It’s somewhat ironic that “short” and “long” are both being used to describe a length of non-fiction writing that I believe will change book and magazine publishing as significantly as anything we’ve seen since Amazon.com first came online.
“Long” is used by those who are discovering there’s a lot of incredibly well-written “longform” non-fiction on the internet that can be enjoyed if saved to a friendly-to-read format (for extended reading on an iPad or Kindle) using InstaPaper, Readability or Read it Later. Those “long” articles tend to be in the 5,000-10,000 word range — a word-count cap that’s due, primarily, to the constraints imposed because they were first written and edited for print magazines.
“Short” is used to describe a length of ebook being marketed through the storefront of the Kindle Store called “Kindle Singles.” (I love their use of the term “natural length.”) Amazon describes Kindle Singles ebooks as, “well researched, well argued, and well illustrated books between 5,000 and 30,000 words.” (They don’t describe them as Spam.)
Another way to think of this: “Longform” is the length that certain indepth, non-fiction articles would be published if they weren’t edited originally to the length imposed by the constraints of a print magazine. And “Shortform” or “Singles” are the length that the same article would be published if it didn’t have to be bloated up to fit into the economic requirements (say, 75,000 words) of the print book publishing business.
So here’s the long and short of it: Somewhere between 5,000 and 30,000 words, there seems to be a new book format that is, to quote Goldilocks, “just right” for a marketplace that has been created by the success of the Kindle/iPad.
I know it’s right for me, as I have become a voracious reader (and purchaser) of this length book (and/or article).
And today, there is news that gives me even more hope that the economic potential of this format may be going mainstream.
Last month, I wrote a post titled, Why Jon Meacham’s ebook is better because he’s no longer at Newsweek. In it, I observed how Meacham’s obvious gifts for longform traditional book-length non-fiction (he’s won a Pulitzer for it) is a natural fit for the emergence of an entirely new form of publishing that, despite being described by Mikael Blomkvist, hasn’t quite sunk in. Meacham’s intellect and editoria skills, timed with his landing at Random House after leaving Newsweek, along with the emergence of the Kindle Single format and store, is, in my opinion, a near-perfect alignment of timing, technology (specially, the iPad and Kindle) and talent.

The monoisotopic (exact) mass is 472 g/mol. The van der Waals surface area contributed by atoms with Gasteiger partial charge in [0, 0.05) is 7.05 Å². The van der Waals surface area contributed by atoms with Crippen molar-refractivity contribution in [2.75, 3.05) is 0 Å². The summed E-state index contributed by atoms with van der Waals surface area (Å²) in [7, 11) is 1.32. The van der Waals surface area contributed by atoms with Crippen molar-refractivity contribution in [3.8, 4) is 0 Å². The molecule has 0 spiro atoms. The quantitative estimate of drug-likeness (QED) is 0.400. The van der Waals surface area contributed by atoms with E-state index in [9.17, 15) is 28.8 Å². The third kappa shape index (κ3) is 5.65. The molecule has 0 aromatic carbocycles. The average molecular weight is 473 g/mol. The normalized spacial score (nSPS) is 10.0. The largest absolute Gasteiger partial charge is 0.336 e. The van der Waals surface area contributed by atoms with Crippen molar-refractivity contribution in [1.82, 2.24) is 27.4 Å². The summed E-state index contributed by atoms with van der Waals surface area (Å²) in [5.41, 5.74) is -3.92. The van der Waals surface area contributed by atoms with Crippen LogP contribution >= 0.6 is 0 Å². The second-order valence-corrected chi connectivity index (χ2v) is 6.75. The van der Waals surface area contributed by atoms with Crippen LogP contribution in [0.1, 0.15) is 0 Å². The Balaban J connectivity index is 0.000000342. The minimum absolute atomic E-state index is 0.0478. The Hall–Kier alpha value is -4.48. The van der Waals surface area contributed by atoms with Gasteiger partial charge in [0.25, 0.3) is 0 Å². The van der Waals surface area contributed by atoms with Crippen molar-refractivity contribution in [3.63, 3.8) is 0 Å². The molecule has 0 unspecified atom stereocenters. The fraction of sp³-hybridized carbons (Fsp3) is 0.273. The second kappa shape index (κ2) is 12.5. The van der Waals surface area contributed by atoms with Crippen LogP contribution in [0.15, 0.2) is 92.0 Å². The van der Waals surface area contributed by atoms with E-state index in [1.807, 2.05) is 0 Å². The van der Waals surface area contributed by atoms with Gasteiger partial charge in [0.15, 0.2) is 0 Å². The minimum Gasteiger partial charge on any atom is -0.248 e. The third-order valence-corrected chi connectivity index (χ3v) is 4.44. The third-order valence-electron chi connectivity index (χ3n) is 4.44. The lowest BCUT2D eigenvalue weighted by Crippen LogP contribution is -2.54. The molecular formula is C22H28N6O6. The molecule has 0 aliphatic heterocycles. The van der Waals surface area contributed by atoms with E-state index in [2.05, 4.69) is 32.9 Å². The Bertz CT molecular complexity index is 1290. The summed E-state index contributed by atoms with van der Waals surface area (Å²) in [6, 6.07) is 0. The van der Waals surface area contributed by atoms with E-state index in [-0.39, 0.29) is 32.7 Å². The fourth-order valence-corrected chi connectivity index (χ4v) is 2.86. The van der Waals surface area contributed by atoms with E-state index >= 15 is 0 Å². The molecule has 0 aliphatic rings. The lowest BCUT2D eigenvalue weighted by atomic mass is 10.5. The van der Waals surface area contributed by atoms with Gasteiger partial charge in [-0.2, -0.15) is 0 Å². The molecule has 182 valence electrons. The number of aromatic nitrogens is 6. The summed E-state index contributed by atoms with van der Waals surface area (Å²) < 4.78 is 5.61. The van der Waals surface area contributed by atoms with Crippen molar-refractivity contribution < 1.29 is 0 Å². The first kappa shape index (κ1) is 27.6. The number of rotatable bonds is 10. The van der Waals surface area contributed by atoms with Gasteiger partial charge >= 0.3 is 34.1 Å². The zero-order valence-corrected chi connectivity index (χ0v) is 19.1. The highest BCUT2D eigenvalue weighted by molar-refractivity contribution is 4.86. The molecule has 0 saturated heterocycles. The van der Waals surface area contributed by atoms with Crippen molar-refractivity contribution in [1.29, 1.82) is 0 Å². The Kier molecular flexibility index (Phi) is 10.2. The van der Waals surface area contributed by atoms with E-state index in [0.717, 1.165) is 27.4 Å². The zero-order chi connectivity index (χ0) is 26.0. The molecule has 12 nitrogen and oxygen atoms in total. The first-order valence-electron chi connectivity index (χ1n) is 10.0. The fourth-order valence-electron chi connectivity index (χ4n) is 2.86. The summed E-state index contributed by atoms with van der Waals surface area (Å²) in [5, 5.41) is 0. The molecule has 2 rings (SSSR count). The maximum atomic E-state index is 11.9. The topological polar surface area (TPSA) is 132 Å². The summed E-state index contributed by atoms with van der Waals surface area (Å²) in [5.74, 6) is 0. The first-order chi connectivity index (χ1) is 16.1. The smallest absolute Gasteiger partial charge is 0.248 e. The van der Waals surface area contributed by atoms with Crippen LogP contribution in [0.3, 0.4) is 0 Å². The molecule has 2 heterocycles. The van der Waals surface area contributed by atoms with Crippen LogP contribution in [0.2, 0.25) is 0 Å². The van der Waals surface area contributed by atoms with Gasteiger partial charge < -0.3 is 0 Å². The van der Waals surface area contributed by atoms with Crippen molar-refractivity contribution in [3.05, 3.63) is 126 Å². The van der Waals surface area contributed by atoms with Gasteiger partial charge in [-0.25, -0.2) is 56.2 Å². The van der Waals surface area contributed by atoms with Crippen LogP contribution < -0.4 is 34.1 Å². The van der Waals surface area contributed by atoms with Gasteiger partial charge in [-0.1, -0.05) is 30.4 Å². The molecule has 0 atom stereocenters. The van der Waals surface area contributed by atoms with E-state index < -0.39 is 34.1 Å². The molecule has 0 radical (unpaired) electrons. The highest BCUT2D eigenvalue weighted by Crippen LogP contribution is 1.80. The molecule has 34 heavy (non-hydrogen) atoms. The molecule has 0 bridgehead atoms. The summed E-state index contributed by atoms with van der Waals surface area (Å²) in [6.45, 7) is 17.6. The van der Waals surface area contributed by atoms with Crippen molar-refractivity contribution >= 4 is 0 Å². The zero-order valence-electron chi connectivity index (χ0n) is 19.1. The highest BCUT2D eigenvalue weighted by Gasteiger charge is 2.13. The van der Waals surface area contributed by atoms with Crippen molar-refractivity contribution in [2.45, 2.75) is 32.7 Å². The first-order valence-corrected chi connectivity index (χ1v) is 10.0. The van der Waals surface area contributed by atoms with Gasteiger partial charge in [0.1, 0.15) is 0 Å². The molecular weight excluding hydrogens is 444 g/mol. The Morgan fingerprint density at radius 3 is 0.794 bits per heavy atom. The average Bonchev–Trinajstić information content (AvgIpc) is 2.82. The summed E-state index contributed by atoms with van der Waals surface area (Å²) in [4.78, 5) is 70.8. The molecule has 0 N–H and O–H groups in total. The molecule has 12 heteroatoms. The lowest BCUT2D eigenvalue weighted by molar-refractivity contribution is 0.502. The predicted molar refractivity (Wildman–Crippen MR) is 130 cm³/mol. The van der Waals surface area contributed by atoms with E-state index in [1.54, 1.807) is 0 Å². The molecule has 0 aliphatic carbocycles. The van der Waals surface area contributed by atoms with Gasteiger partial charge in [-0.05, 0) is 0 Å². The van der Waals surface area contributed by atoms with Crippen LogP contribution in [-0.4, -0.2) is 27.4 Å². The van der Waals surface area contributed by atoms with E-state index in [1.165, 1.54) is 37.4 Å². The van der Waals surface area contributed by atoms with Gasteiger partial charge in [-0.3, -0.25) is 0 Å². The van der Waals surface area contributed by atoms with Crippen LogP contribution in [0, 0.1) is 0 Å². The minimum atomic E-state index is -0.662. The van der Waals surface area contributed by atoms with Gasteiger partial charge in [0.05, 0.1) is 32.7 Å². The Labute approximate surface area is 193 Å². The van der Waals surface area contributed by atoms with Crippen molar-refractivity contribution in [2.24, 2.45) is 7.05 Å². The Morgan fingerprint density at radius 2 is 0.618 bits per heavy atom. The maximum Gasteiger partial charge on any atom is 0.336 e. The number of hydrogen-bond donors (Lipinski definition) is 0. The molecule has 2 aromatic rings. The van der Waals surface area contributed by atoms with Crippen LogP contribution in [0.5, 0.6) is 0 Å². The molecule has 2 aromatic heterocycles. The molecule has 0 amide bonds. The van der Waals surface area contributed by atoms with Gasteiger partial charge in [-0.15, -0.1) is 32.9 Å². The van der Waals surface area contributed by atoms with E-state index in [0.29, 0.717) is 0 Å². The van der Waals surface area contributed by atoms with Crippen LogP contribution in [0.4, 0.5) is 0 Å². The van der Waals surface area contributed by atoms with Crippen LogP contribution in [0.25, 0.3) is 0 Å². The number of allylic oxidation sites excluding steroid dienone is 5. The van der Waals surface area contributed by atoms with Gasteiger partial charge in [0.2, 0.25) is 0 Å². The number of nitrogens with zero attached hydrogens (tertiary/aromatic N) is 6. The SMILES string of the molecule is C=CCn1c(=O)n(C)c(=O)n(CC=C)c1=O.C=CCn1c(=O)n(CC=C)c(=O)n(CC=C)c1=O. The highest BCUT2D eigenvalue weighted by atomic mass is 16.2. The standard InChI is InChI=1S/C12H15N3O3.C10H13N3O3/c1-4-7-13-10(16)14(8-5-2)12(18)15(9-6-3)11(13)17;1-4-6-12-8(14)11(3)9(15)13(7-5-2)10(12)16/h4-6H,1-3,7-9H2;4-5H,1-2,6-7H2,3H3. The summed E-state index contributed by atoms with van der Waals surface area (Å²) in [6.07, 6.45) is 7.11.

Today, NYTimes.com’s Media Decoder blog reports that Meacham and Random House have signed a deal with Politico to “publish four e-books about the 2012 presidential campaign, the first of which is scheduled to go on sale sometime before Christmas. Each will be in the 20,000- to 30,000-word range and written by Mike Allen, Politico’s chief White House correspondent.”
Those who, like me, have come to the conclusion that the 10-30K non-fiction “book” (the novella of non-fiction) is a length that heretofore did not exist (for economic reasons, primarily), but is the Goldilocks of non-fiction, are going to devour these books (if priced in the $2 range like Meacham & Random House’s first book published in this manner, Beyond Bin Laden).
Whether through major publishers (like Random House or major magazine publishers) or direct from writer to reader, this is a natural formula for break-out success.
[Disclosure: I do not know Meacham, but as I always say when writing about him, his Tennessee and Sewanee (where my son is a student) connections earn him bonus points on this blog.]